On Friday Toshiba revealed its restructuring plans aimed at returning the company to profitability and growth through management accountability.
Of special interest to The SSD Guy was the fact that the company will refocus its semiconductor and HDD businesses, currently called the “Semiconductor & Storage Products Company” partly by giving it a new name: “Storage & Electron Devices Company”. This division will focus on the semiconductor group’s good prospects and profitability while maintaining a focus on the fact that SSDs and HDDs share a business. In the not-too-distant past Toshiba has run these two businesses separately.
The group plans to be “A pillar of income with Memories as a core business”. To achieve this, Toshiba has stated that it will enhance its NAND cost competitiveness by accelerating development of BiCS (Toshiba’s 3D NAND technology) and by expanding the SSD business. There are three parts to this Continue reading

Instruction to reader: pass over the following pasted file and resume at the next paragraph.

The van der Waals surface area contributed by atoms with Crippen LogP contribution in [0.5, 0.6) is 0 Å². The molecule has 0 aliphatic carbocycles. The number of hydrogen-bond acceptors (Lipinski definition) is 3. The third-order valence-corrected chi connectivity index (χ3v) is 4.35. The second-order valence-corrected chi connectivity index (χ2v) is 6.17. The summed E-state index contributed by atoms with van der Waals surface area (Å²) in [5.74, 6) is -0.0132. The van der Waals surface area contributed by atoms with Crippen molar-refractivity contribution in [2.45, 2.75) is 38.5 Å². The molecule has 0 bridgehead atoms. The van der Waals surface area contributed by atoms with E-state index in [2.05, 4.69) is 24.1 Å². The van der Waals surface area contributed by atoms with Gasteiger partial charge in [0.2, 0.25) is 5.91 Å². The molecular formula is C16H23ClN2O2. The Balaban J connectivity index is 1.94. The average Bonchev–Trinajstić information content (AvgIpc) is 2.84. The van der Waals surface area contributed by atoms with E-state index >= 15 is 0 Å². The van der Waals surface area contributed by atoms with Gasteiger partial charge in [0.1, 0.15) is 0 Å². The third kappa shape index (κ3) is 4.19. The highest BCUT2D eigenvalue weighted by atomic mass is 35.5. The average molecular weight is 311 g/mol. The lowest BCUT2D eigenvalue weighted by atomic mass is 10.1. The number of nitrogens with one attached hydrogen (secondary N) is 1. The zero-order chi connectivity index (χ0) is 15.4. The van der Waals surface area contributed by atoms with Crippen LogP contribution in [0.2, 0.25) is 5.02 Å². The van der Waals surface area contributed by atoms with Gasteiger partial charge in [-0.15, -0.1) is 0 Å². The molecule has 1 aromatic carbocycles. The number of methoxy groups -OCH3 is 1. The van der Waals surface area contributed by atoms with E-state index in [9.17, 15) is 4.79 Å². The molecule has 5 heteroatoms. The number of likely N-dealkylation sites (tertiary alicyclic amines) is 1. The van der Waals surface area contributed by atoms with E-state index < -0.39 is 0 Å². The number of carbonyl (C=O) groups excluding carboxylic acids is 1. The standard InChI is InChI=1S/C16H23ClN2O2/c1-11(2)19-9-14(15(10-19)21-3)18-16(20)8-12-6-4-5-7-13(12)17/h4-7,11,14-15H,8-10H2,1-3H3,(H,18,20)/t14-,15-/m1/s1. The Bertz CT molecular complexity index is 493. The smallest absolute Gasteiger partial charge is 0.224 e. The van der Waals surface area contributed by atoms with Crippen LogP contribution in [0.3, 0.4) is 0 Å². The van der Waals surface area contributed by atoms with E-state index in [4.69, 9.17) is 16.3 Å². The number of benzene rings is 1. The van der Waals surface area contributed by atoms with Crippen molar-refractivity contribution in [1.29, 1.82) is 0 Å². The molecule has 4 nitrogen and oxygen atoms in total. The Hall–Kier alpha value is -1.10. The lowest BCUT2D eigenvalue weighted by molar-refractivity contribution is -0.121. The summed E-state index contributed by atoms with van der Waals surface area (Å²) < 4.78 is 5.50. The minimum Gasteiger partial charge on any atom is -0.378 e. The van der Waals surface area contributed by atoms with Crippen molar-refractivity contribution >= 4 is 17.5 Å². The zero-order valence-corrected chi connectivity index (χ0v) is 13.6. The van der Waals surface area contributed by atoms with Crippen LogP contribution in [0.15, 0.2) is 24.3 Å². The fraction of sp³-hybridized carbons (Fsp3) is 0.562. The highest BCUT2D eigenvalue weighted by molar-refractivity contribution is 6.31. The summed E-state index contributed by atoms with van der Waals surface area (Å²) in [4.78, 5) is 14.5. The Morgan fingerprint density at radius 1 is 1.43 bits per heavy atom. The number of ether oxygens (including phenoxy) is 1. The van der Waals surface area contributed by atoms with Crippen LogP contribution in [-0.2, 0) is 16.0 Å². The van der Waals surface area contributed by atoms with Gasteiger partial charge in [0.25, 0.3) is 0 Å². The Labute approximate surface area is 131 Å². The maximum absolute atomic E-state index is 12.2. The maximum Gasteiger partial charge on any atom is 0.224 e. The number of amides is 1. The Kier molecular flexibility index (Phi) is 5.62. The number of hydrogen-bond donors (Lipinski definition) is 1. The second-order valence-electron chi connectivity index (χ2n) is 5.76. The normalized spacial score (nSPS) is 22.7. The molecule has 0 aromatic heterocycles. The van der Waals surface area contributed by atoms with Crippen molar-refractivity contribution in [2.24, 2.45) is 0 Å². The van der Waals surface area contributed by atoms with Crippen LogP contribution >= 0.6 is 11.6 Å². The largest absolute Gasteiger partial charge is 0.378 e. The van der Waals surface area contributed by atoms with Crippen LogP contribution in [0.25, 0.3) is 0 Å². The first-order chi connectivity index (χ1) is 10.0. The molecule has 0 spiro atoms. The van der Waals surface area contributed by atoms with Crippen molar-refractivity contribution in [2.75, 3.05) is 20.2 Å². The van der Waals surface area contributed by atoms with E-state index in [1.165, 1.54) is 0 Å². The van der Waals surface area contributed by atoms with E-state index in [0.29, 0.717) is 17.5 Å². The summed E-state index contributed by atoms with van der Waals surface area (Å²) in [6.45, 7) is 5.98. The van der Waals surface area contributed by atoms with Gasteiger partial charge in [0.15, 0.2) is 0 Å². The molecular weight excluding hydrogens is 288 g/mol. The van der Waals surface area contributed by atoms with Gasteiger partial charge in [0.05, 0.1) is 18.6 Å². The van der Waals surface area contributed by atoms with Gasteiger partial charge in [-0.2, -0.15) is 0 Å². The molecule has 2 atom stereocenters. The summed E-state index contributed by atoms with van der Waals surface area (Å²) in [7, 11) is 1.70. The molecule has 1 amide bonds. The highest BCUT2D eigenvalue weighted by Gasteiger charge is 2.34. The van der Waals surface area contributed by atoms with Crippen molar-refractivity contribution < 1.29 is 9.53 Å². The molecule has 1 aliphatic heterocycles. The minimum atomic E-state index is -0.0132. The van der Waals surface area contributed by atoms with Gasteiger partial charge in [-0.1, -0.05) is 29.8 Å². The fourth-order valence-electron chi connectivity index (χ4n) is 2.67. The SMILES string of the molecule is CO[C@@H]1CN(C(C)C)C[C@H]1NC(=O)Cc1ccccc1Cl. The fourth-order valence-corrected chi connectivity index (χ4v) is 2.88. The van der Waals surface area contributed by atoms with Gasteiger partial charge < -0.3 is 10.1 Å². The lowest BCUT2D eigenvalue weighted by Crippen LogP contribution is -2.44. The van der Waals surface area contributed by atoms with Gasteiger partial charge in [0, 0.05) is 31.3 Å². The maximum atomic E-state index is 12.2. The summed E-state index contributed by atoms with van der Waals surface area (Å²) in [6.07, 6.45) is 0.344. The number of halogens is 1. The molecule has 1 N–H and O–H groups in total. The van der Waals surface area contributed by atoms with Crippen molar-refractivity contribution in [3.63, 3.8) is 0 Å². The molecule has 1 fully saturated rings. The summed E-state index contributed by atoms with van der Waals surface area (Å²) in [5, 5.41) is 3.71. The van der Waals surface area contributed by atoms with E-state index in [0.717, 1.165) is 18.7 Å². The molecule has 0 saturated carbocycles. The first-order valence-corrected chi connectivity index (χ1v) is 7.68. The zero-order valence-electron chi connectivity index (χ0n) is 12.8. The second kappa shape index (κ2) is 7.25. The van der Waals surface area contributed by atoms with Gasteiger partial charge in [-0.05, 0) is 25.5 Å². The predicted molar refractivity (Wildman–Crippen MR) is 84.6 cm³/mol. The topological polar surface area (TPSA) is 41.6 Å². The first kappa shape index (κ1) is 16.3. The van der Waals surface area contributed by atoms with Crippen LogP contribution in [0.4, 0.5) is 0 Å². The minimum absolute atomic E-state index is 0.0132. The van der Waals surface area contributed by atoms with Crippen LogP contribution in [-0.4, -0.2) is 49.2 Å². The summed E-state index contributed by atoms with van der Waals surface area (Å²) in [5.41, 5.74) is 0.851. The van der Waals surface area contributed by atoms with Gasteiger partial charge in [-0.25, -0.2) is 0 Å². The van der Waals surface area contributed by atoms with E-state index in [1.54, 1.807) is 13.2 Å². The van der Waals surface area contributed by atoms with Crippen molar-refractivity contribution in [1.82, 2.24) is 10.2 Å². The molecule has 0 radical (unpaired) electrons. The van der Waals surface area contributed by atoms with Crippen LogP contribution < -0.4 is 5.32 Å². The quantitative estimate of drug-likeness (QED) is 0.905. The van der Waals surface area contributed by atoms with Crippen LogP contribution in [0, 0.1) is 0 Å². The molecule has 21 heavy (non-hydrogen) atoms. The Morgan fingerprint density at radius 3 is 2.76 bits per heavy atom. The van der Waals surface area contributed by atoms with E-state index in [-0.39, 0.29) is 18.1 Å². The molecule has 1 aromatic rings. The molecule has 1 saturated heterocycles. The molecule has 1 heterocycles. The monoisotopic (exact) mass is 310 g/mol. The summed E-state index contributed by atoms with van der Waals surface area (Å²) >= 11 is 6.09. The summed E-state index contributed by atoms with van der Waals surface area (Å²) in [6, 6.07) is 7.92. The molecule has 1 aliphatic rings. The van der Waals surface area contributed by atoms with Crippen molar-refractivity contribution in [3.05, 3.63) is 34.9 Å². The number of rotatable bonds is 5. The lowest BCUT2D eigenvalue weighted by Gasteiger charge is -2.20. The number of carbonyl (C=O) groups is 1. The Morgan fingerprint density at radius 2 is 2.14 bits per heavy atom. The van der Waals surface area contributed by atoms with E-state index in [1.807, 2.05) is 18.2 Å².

One popular argument to explain why SSDs have not displaced the HDDs in all PCs is that there isn’t enough NAND flash production capacity to support this business and there never can be.
This argument has been posed as long ago as 2007 by WD CEO John Coyne at an IDEMA conference (the source of this post’s graphic), SanDisk’s Eli Harari at the Flash Memory Summit in 2008, and Seagate‘s CEO Steve Luczo in a Forbes interview as recently as last April. These are captains of the industry. Their arguments make people stand up and take notice.
It’s a really flawed argument.
It goes like this: Continue reading